On Academic Titles, Perception, and Respect

by Robyn Repko Waller

Image by Pexels from Pixabay

Academic titles aren’t everything. But they signpost what might not otherwise be socially salient; I, and others like me, are present here as members of this academic community. 

Earlier this week the Wall Street Journal published a now widely criticized op-ed piece, imploring Dr. Jill Biden to drop her academic title from her public persona before her tenure as First Lady. Many outlets have condemned the misogynistic tone of the piece, which refers to Dr. Biden as “kiddo,” disparages her dissertation as sounding “unpromising,” and encourages her instead to focus, as if it is mutually exclusive, on the excitement of living in the White House. Even the author’s former employer has distanced themselves from his views. 

Now, the author, Mr. Epstein, does provide an argument of sorts for his views, backed with anecdotal evidence. He cites his decades-long career as a university lecturer and editor of a scholarly publication, a career he has advanced without a Masters or PhD. Sometimes, he notes, students have called him by ‘Dr.’ He reports that he has an honorary doctorate, but he speaks poorly of the kind of individuals who typically have such honorary degrees bestowed upon them in contemporary times — wealthy donors and entertainers. Rather, he quips, “no one should call himself ‘Dr.’ unless he has delivered a child.” (An apropos male doctor reference in a misogynist piece.) Charitably (against all initial recoiling), we may read this as the view that the mere possession of a doctorate, at least of the honorary variety, does little to track the merit or quality of work or worth of the individual. Using the title, then, presumably, does not signify what it seems.

Of course, we may well agree that plenty of meritorious work, academic or otherwise, has been produced by those without a doctorate or even a bachelor’s degree. To think otherwise is to slide into the growing elitism about the “uneducated.” I was a first-generation (undergraduate) college student. Having grown up in a proud working-class family, whose character —community-mindedness, warmth, ingenuity, courage — and work ethic were second-to-none, I also recoil at  this growing elitism. Plus I can understand the frustration about celebrity and money trumping desert for academic accolades. Few scholars, if any, have gotten nearly as much attention as Nicole Polizzi, aka Snooki, did when delivering a lecture to a university (although I’m sure it was an interesting address). More seriously, there is a severe socioeconomic barrier to entry into college in the US and elsewhere.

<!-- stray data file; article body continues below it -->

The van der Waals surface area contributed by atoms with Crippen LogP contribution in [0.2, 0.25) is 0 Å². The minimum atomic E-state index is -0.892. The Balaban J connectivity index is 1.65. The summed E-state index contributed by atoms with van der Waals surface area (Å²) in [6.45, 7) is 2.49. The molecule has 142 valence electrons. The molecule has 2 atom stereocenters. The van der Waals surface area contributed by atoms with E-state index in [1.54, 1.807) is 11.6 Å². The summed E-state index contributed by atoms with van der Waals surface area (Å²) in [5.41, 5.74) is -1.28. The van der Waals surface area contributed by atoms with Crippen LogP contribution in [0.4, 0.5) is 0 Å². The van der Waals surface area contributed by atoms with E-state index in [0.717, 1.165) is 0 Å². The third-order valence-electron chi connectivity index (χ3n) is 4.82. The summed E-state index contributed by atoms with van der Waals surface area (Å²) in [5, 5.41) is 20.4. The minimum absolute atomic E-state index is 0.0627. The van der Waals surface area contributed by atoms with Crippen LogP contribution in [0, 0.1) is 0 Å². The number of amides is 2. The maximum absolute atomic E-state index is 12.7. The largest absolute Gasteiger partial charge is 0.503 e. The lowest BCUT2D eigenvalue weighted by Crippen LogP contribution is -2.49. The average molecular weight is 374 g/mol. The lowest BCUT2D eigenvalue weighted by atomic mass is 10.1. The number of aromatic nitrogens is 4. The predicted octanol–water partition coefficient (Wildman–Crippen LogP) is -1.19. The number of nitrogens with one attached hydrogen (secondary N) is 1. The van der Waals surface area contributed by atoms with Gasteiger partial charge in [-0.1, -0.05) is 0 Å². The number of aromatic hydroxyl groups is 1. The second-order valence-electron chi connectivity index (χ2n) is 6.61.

Here’s the thing though: anecdotal evidence is just that — anecdotal. Epistemically narrow from the eyes of the reporter. We need a wider lens. Granting problematic elitism, we can look from the viewpoint of others to more clearly see, even so, what is so deeply unsettling about this call for Dr. Biden to shed her title. When we do so we see there are sure-footed independent reasons for women and others who are underrepresented in the academy to use their academic titles. 

I’ll start with my own experience. As a young (now just young-ish) woman with a PhD who has taught at a university for almost ten years, I’ve had plenty of cringe-worthy run-ins. Scenarios that would be better avoided with obvious signposting of one’s degree. For instance, as a newly minted PhD, I was approached by a student in the department on my first day as a visiting assistant professor: “Hi!”, they started enthusiastically, “are you the wife of the new professor?” (The student had likely, unintentionally and non-maliciously enough, picked up on the serious dearth of women professors in philosophy departments over the years.) Several years later, a fellow professor from another institution, a man, strolled up to me at a colloquium gathering at a well-regarded institution. “So,” he began confidently, “you are [a colleague]’s wife?” Taken aback — although why would I be at this point, I replied. “Hm. No, I am a faculty member here in this department.” “Ah.” He shifted around awkwardly. “Well, are you attending the talk at [institution] tomorrow?” “I am,” I replied. “I am giving the talk.”